By Mbono Mdluli | 2019-08-14
MEMBERS of Parliament (MPs) want a comprehensive report on the state of labour brokers in the country.
The MPs want to know about all the registered labour brokers and their operations.
Mangcongco MP Oneboy Zikalala has since filed a notice to move a motion in the House of Assembly on this issue.
Zikalala wants Minister of Commerce, Industry and Trade Manqoba Khumalo to table a report of all registered labour brokers within two weeks after the motion had been moved.
Furthermore, the report should outline the policy guidelines and also explain how the huge sums of money were deducted from their clients (workers).
It is still not clear when the motion would be moved by the Mangcongco lawmaker, as the House of Assembly adjourned indefinitely on Monday.
This comes at a time when there is a motion in Parliament that was moved in order to ban labour brokers.
The motion was moved at the beginning of last month by Motshane MP Robert Magongo and was seconded by Kwaluseni MP Sibusiso Mabhanisi Dlamini.
Labour brokering is a labour practice in which an individual or organisation organises workers for certain organisations.
The workers organised by the labour brokers are under the responsibility of the broker and the company forwarded the workers has no responsibility for the workers.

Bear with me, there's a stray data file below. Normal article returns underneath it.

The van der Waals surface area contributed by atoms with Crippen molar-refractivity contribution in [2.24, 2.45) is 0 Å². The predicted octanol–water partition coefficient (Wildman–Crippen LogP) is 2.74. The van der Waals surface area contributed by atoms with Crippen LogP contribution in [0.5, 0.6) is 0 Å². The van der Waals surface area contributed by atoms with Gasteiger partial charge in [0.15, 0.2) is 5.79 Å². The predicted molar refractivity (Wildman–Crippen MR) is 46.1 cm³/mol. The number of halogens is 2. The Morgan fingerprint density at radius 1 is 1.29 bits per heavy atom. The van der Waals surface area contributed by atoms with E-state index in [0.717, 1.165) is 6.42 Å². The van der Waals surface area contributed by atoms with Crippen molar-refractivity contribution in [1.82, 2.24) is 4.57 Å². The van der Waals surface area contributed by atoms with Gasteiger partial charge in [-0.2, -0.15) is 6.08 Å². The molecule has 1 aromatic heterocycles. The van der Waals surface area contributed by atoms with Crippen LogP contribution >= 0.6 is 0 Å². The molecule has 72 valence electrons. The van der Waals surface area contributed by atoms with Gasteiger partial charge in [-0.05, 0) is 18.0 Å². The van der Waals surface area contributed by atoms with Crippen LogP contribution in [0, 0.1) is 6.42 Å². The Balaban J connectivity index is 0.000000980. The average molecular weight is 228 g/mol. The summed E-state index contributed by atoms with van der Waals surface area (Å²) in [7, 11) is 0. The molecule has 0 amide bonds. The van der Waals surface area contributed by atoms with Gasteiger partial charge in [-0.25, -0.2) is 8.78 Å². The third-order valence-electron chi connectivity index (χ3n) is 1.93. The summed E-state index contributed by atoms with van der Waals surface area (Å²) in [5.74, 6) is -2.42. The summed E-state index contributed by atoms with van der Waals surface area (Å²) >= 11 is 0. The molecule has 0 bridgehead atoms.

At times, under this arrangement, the organisation or company will pay money to the labour broker, who will inturn deduct his/her own per cent, before paying the rest of the money to the workers.
Magongo pleaded with his colleagues to support him in passing this motion because many of Emaswati were suffering in many industries that embraced this practice.
“The problem starts with unemployment. Emaswati remain at home unemployed for a very long time. This forces them to tolerate any situation once they get the jobs, more especially because they fear being fired once they demand that their rights be respected,” Magongo was quoted as saying.
Dlamini said it was important for MPs to ensure that they protected Emaswati from this bad practice. He said it was painful for Emaswati to work until they reached 60 years of age, only for them to return home with just a monthly salary and nothing to show for their loyalty to a labour brokering firm.
In response, Minister of Labour and Social Security Makhosi Vilakati told the MPs that a Bill addressing labour brokers was on its way. He said for now, the Bill was still with the International Labour Organisation (ILO). He said it could take about three months for the Bill to be tabled in Parliament.
This means by October, the Bill would be tabled.
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